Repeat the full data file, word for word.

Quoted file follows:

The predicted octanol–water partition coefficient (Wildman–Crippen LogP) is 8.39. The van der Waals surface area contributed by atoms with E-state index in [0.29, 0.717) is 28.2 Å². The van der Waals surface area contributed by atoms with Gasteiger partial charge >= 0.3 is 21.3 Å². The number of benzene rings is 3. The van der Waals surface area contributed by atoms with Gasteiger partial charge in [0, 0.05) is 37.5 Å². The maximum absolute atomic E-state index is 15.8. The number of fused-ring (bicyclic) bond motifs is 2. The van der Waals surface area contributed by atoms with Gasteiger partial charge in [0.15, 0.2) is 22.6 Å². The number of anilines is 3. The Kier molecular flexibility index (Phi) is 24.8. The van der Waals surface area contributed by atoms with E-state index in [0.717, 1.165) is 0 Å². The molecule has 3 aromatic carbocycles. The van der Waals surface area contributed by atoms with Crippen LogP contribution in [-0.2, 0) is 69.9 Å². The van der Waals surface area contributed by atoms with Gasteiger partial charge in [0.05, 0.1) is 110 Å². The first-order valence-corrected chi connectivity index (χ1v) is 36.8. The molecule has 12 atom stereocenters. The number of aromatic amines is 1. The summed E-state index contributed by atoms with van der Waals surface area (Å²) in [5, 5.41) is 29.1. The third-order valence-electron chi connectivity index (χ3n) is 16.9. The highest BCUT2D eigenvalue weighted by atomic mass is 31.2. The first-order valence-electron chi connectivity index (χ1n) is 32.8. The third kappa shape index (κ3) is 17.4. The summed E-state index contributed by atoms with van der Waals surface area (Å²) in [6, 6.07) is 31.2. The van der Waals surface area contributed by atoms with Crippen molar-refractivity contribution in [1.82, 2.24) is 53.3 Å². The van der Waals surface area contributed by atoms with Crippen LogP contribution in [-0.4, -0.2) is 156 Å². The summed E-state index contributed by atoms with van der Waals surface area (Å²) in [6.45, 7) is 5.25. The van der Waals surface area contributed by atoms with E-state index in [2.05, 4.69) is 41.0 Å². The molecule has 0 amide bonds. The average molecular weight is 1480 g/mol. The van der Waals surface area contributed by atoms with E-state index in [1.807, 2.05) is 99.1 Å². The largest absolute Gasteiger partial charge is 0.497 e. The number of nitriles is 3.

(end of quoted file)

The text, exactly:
The predicted octanol–water partition coefficient (Wildman–Crippen LogP) is 8.39. The van der Waals surface area contributed by atoms with E-state index in [0.29, 0.717) is 28.2 Å². The van der Waals surface area contributed by atoms with Gasteiger partial charge >= 0.3 is 21.3 Å². The number of benzene rings is 3. The van der Waals surface area contributed by atoms with Gasteiger partial charge in [0, 0.05) is 37.5 Å². The maximum absolute atomic E-state index is 15.8. The number of fused-ring (bicyclic) bond motifs is 2. The van der Waals surface area contributed by atoms with Gasteiger partial charge in [0.15, 0.2) is 22.6 Å². The number of anilines is 3. The Kier molecular flexibility index (Phi) is 24.8. The van der Waals surface area contributed by atoms with E-state index in [0.717, 1.165) is 0 Å². The molecule has 3 aromatic carbocycles. The van der Waals surface area contributed by atoms with Crippen LogP contribution in [-0.2, 0) is 69.9 Å². The van der Waals surface area contributed by atoms with Gasteiger partial charge in [0.05, 0.1) is 110 Å². The first-order valence-corrected chi connectivity index (χ1v) is 36.8. The molecule has 12 atom stereocenters. The number of aromatic amines is 1. The summed E-state index contributed by atoms with van der Waals surface area (Å²) in [5, 5.41) is 29.1. The third-order valence-electron chi connectivity index (χ3n) is 16.9. The highest BCUT2D eigenvalue weighted by atomic mass is 31.2. The first-order valence-electron chi connectivity index (χ1n) is 32.8. The third kappa shape index (κ3) is 17.4. The summed E-state index contributed by atoms with van der Waals surface area (Å²) in [6, 6.07) is 31.2. The van der Waals surface area contributed by atoms with Crippen molar-refractivity contribution in [1.82, 2.24) is 53.3 Å². The van der Waals surface area contributed by atoms with Crippen LogP contribution in [-0.4, -0.2) is 156 Å². The summed E-state index contributed by atoms with van der Waals surface area (Å²) in [6.45, 7) is 5.25. The van der Waals surface area contributed by atoms with E-state index in [2.05, 4.69) is 41.0 Å². The molecule has 0 amide bonds. The average molecular weight is 1480 g/mol. The van der Waals surface area contributed by atoms with E-state index in [1.807, 2.05) is 99.1 Å². The largest absolute Gasteiger partial charge is 0.497 e. The number of nitriles is 3.